How­ever, ev­i­dence to the con­trary has mounted over the past cou­ple of years, in­clud­ing a smug­gling ring that sneaked four Turk­ish men with ties to a U.S.-des­ig­nated ter­ror­ist group into the U.S. in 2014. They paid $8,000 apiece to be smug­gled from Is­tan­bul through Paris to Mex­ico City, where they were stashed in safe houses be­fore be­ing smug­gled to the bor­der.

Rep. Dun­can Hunter, a Cal­i­for­nia Repub­li­can who learned about the Khan network last year and be­gan prod­ding the Home­land Se­cu­rity De­part­ment for in­for­ma­tion, said it showed the south­west bor­der was able to be pen­e­trated by peo­ple from coun­tries the U.S. fears spawn ter­ror­ism.

Agents ob­tained an ar­rest war­rant against Khan on June 3, af­ter Brazil­ian au­thor­i­ties ex­e­cuted a search war­rant on him to help the U.S. case. Khan, a cit­i­zen of Pak­istan, was liv­ing as a le­gal im­mi­grant in Brazil.

The Brazil­ian Em­bassy didn’t re­spond to a re­quest for com­ment about its role in the case.

Khan charged up to $15,000 to smug­gle some­one into the U.S.

He would get mi­grants from Pak­istan to Dubai and then to Brazil, where they would stage their jour­ney north. They would travel through Peru, Ecuador, Colom­bia, Panama, Costa Rica, Nicaragua, El Sal­vador, Gu­atemala and Mex­ico be­fore be­ing reach­ing the U.S. bor­der. The jour­ney could take up to nine months and in­volved trekking for days through jun­gles in Colom­bia and Panama, on foot, with lit­tle wa­ter.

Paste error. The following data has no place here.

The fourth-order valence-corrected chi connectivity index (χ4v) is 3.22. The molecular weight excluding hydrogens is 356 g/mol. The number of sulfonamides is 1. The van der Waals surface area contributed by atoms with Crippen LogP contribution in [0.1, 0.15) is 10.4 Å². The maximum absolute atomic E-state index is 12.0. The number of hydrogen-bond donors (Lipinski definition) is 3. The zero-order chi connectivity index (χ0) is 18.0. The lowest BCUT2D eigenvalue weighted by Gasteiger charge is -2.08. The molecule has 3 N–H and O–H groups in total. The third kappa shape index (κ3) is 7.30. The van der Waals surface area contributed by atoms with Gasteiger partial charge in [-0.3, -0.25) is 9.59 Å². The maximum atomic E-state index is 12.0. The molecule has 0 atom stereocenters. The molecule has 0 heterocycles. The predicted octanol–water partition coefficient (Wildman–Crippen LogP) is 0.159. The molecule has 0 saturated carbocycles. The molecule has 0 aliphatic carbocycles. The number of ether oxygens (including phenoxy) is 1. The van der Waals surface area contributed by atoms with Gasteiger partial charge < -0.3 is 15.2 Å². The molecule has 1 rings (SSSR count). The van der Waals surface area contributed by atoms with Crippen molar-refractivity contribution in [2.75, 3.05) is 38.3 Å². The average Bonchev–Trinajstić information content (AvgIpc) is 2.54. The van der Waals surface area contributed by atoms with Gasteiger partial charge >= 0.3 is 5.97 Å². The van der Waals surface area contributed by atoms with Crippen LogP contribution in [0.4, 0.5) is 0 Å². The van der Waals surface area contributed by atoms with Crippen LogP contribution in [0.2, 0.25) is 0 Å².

The U.S. was able to track the route some of them took from Brazil north­ward be­cause lo­cal im­mi­gra­tion au­thor­i­ties of­ten en­coun­tered them along the way.

Like other net­works, Khan re­lied on lo­cal smug­glers to re­cruit clients in his tar­get coun­tries and ship them to Brazil. He then used other smug­glers in the Amer­i­cas to get the clients from Brazil to the U.S. and stashed them in safe houses along the way.

Khan, with the alias “Dr. Nakib,” used the What­sApp smart­phone ap­pli­ca­tion to keep in con­tact with his cus­tomers while they were en route. But he told them to delete the con­ver­sa­tions when they were caught at the U.S.-Mex­ico bor­der.

In some of the cases, Khan counted on lax U.S. en­force­ment to en­sure his clients could gain a foothold. He in­structed them to show up at a port of en­try and turn them­selves over to bor­der agents to make claims of asy­lum.

Other clients would be smug­gled across the bor­der but nabbed by Bor­der Pa­trol agents. They also would claim asy­lum.

Fed­eral au­thor­i­ties said they have de­ter­mined that Khan smug­gled at least 80 peo­ple from May 2014 to June 2016.

At rates rang­ing from $3,000 to $15,000 per per­son, that would mean he col­lected $240,000 to $1.2 mil­lion over that 26-month pe­riod.

It’s un­clear what hap­pened to the money he made. Jus­tice De­part­ment at­tor­neys said he had funds stashed in for­eign bank ac­counts, though they didn’t dis­close the amount and said the money is prob­a­bly be­yond the reach of U.S. for­fei­ture laws.